ALBANY — Even as the National Weather Service was projecting an even lower-than-first-expected crest elevation for the Flint River as flood waters from creeks in Lee County and points north moved inexorably into the rapidly flowing Dougherty County portion of the river today, there was a feeling of unease among residents who filed into Riverfront Park to take photos of the rain-swollen river.

“I keep hearing that we’re going to be OK, but I don’t like the way that looks down there,” one said around noon as the Flint’s waters covered all but the tops of some lights lining the flooded riverwalk and edged nearer the tops of concrete pilings on which the newly rebuild Broad Avenue Memorial Bridge sits.

The National Weather Service once again downgraded the expected crest of the Flint today to 31.5 feet, only slightly into the moderate level of flooding for the river. The waterway is expected to crest somewhere between late Tuesday night and early Wednesday morning.

But Albany Fire Chief Ron Rowe said the continued good news from the weather service did not change city officials’ vigilance. Nor did it provide comfort to residents along Lover’s Lane Road, who’ve been hardest hit by the waters that are only slowly making their way downstream because of the rising level of the Flint.

“Other than the residences on Lover’s Lane, we don’t have any reports of houses flooding in Albany and Dougherty County,” Rowe said as he and Assistant Fire Chief Eugene Anderson monitored the waters at the North Jackson Street Fire Station Monday. “I think Lee County’s taken the brunt of the blow this time.

“We’ve had reports of outbuildings and garages with water in them, but so far no other homes.”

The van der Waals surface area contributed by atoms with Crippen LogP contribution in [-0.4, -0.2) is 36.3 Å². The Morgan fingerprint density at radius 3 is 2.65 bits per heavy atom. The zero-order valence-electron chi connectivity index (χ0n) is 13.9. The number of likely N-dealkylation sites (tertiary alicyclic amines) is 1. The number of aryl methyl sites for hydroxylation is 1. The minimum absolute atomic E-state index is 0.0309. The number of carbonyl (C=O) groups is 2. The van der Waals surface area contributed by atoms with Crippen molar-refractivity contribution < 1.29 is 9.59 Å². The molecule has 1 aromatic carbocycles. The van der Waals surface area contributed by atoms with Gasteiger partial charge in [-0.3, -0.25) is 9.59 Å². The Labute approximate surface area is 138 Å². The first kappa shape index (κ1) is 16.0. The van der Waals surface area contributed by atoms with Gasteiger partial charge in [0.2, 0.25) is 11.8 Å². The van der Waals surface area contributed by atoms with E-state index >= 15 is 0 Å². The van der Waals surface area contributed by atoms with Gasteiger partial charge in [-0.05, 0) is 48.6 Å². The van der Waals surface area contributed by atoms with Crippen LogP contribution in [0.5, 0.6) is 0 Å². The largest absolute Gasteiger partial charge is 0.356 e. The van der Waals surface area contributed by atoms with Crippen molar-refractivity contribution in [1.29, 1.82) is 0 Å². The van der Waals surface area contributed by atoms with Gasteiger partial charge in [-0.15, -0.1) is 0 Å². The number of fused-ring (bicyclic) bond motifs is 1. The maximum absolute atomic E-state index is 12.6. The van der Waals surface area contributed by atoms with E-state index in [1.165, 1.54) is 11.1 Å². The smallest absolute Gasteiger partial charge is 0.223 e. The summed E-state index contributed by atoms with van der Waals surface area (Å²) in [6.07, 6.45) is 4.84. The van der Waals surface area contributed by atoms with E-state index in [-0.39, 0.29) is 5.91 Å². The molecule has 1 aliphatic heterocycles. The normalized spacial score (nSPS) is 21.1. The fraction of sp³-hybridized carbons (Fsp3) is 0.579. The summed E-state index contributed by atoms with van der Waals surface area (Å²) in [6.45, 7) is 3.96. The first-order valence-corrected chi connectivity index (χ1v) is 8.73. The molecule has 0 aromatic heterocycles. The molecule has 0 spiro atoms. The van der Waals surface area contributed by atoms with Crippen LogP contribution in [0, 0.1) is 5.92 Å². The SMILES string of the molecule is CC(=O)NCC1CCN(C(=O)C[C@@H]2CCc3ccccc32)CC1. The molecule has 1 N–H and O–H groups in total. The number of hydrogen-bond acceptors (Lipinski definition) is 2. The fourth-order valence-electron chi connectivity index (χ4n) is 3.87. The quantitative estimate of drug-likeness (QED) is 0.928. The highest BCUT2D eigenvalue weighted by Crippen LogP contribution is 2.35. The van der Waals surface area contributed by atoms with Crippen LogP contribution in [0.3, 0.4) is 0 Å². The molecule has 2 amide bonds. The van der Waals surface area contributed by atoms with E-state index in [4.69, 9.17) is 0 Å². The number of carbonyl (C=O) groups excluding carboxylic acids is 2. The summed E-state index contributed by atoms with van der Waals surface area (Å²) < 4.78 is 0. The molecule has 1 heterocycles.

Still, officials at the 315 Philema Road VFW post were ordered to evacuate that building over the weekend and were expected to take on as much as 4 feet of water before the flood water started receding. And Rowe said he wouldn’t be surprised if structures along sections of Front, Mercer and Barbre streets downtown and near Radium Garden in south Albany also saw flooding.

“There will be water in the (Oakview and Riverside) cemeteries — there always is — and there’s already a little water in the Civic Center parking lot,” Rowe, who also serves as Dougherty’s Emergency Management Agency director, said. “We’re going to keep watch and give folks in those areas all the information we can. Unless we have to order evacuation, we’ll help them make the best decisions about what they want to do.

“Some people moved out as soon as the water started rising, some are still waiting to see, and some are not going to leave until they’re forced to.”

Meanwhile, in Lee County, EMA Director James Howell said he and Assistant (and, during the emergency, acting) Fire Chief Jim Weaver are preparing to hand control of the county’s emergency efforts over to Planning Director Matt Inman. Howell and Weaver have been pretty much full-time residents of the Lee Emergency Management Operations Center since relentless rains led to flash flooding on Dec. 23.

“We’re going to turn this over to Matt, because we’re about to move into a phase where Code Enforcement and Building Inspection will become more important,” Howell said Monday. “And, I tell you the truth, I don’t envy him at all.”